Nadine, I think you're right about moving toward sustainability. But that's exactly what this could provide. Sustainable materials includes those made from greener materials (with lots of discussion about what that means), with greener processes (ditto), which can be recycled in various ways, and/or which can be used longer before being thrown away (or before being recycled). Sustainable materials can fulfill one or more of those 4 categories. This material can be classified in the last category.
We don't yet know how much more this plastic would cost, although it's being targeted at higher-priced apps, that's true. But after being developed for commercial production with those R&D dollars, it could then be extended and adapted to lower-cost apps, like medical. This is a common roadmap for new technologies.
@Ann-I completely agree. Cost is a major factor for mass market appeal. But, if the cost is the same or just slightly higher, it can fit into the general trend towards sustainability.
The article says that the plastic has to be exposed to intense light to heal itself. That's limiting for most medical implants but could be usuful in sports safety and performance enhancement equipment.
Ann, I liked your point about new medical applications for this technology. Many medical plastic components are constantly exposed to harsh sterilization chemicals during regular cleaning and maintenance procedures. If this self-healing process also works after a chemical exposure, it could be an interesting advancement for medical equipment designers.
Ann, first of all plastic is not an environmental friendly material. So most of the countries are trying either to reduce or ban the use of plastics. In such a scenario, what's the relevance of these types of thermoplastics? Is it something in an environmental friendly way?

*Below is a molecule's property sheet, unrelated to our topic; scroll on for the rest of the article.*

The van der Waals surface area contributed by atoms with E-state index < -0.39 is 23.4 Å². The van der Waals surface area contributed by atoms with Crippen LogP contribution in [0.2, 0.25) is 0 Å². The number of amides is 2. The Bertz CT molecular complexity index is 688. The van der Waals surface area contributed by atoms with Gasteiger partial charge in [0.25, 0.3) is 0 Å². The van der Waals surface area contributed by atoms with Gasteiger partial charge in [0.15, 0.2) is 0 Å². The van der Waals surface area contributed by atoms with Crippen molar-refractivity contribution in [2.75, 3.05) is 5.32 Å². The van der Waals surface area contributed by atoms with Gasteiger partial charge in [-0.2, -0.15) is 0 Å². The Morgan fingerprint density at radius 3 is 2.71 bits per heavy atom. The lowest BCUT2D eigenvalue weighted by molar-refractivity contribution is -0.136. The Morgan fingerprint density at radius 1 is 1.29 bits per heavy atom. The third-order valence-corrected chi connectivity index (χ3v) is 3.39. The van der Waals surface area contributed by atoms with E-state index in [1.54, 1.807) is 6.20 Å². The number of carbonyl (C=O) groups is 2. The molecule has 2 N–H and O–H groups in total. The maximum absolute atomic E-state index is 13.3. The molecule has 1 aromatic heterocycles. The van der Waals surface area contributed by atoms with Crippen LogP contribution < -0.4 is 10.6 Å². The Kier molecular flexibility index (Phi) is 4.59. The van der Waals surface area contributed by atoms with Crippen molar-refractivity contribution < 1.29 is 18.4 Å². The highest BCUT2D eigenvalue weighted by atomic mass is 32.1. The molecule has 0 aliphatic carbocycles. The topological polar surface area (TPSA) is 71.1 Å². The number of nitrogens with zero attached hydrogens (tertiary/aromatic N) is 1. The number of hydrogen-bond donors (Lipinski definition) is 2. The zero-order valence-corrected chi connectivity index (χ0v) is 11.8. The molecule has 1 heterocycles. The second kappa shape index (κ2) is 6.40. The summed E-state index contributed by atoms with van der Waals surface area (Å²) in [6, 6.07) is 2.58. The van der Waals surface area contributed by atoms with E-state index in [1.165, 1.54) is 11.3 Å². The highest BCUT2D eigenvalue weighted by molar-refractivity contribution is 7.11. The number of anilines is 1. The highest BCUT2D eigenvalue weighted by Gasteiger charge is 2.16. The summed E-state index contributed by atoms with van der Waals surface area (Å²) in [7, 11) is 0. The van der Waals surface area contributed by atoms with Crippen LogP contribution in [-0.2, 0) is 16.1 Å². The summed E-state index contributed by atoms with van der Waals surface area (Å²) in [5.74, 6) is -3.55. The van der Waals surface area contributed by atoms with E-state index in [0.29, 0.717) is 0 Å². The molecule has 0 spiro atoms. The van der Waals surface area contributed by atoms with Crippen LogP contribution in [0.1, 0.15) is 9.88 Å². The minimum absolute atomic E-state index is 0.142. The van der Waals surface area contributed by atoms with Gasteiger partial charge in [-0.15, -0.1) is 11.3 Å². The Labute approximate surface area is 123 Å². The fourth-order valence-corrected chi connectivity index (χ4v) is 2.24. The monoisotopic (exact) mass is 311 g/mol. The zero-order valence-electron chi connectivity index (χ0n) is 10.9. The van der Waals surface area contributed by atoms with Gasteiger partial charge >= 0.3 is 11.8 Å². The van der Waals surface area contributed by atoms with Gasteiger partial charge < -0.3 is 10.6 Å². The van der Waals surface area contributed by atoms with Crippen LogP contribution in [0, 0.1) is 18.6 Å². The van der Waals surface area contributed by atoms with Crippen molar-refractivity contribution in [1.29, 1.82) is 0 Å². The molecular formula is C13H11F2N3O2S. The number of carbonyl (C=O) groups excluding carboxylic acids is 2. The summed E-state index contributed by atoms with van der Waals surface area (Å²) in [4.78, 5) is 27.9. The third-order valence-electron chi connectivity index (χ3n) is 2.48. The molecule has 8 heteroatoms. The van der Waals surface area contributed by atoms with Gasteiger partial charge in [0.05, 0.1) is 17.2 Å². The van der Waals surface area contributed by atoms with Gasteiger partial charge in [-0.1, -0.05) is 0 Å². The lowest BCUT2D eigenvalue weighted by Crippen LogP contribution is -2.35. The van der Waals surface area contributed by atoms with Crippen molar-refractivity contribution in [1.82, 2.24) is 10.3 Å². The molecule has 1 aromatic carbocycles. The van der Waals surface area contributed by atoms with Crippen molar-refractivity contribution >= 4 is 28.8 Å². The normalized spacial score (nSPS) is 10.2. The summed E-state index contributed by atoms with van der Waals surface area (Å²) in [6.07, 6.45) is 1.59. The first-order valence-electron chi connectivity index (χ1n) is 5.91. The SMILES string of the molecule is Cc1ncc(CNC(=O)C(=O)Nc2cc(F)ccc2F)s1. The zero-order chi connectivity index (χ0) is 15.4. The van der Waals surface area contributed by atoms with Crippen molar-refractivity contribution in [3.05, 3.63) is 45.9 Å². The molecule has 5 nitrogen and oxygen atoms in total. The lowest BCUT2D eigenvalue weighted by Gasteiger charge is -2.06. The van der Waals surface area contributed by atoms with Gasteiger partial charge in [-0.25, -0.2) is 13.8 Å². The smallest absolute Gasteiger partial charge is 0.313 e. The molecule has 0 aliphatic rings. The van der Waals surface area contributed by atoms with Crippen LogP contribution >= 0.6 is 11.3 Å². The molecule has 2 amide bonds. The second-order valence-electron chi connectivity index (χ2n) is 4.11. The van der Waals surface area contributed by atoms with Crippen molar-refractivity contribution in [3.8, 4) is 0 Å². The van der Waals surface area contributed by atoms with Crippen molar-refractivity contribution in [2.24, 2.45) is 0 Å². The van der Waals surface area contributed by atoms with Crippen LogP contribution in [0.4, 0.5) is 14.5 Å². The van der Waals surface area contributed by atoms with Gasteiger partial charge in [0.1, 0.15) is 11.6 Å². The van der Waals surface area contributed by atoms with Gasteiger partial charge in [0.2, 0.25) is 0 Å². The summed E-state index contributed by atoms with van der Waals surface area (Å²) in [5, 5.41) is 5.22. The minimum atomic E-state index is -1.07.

Many of the new adhesives we're featuring in this slideshow are for use in automotive and other transportation applications. The rest of these new products are for a wide variety of applications including aviation, aerospace, electrical motors, electronics, industrial, and semiconductors.
A Columbia University team working on molecular-scale nano-robots with moving parts has run into wear-and-tear issues. They've become the first team to observe in detail and quantify this process, and are devising coping strategies by observing how living cells prevent aging.
Many of the new materials on display at MD&M West were developed to be strong, tough replacements for metal parts in different kinds of medical equipment: IV poles, connectors for medical devices, medical device trays, and torque-applying instruments for orthopedic surgery. Others are made for close contact with patients.
New sensor technology integrates sensors, traces, and electronics into a smart fabric for wearables that measures more dimensions -- force, location, size, twist, bend, stretch, and motion -- and displays data in 3D maps.
As we saw on the show floor this week at the Pacific Design & Manufacturing and co-located events in Anaheim, Calif., 3D printing is contributing to distributed manufacturing and being reinvented by engineers for their own needs. Meanwhile, new fasteners are appearing for wearable consumer and medical devices and Baxter Robot has another software upgrade.
Focus on Fundamentals consists of 45-minute on-line classes that cover a host of technologies. You learn without leaving the comfort of your desk. All classes are taught by subject-matter experts and all are archived. So if you can't attend live, attend at your convenience.